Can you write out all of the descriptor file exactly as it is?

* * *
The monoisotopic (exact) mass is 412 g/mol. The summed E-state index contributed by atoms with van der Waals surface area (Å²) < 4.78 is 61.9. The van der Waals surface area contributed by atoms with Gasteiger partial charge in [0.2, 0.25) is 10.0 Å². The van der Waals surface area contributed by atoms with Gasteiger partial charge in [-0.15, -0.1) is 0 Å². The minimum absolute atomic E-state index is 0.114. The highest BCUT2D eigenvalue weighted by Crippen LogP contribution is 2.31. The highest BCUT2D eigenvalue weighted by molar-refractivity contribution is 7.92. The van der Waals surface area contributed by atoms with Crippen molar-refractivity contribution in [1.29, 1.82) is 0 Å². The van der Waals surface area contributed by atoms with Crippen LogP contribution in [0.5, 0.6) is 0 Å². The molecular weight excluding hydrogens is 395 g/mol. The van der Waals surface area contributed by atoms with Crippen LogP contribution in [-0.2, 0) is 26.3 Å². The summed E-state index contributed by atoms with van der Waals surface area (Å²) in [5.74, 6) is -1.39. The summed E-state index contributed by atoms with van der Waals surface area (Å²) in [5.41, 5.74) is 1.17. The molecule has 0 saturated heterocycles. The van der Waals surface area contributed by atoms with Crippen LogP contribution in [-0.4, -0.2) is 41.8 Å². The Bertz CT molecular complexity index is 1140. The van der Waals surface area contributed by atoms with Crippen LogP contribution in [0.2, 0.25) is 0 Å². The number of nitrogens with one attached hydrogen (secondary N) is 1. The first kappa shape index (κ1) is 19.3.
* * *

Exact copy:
The monoisotopic (exact) mass is 412 g/mol. The summed E-state index contributed by atoms with van der Waals surface area (Å²) < 4.78 is 61.9. The van der Waals surface area contributed by atoms with Gasteiger partial charge in [0.2, 0.25) is 10.0 Å². The van der Waals surface area contributed by atoms with Gasteiger partial charge in [-0.15, -0.1) is 0 Å². The minimum absolute atomic E-state index is 0.114. The highest BCUT2D eigenvalue weighted by Crippen LogP contribution is 2.31. The highest BCUT2D eigenvalue weighted by molar-refractivity contribution is 7.92. The van der Waals surface area contributed by atoms with Crippen molar-refractivity contribution in [1.29, 1.82) is 0 Å². The van der Waals surface area contributed by atoms with Crippen LogP contribution in [0.5, 0.6) is 0 Å². The molecular weight excluding hydrogens is 395 g/mol. The van der Waals surface area contributed by atoms with Crippen LogP contribution in [-0.2, 0) is 26.3 Å². The summed E-state index contributed by atoms with van der Waals surface area (Å²) in [5.74, 6) is -1.39. The summed E-state index contributed by atoms with van der Waals surface area (Å²) in [5.41, 5.74) is 1.17. The molecule has 0 saturated heterocycles. The van der Waals surface area contributed by atoms with Crippen LogP contribution in [-0.4, -0.2) is 41.8 Å². The Bertz CT molecular complexity index is 1140. The van der Waals surface area contributed by atoms with Crippen LogP contribution in [0.2, 0.25) is 0 Å². The number of nitrogens with one attached hydrogen (secondary N) is 1. The first kappa shape index (κ1) is 19.3.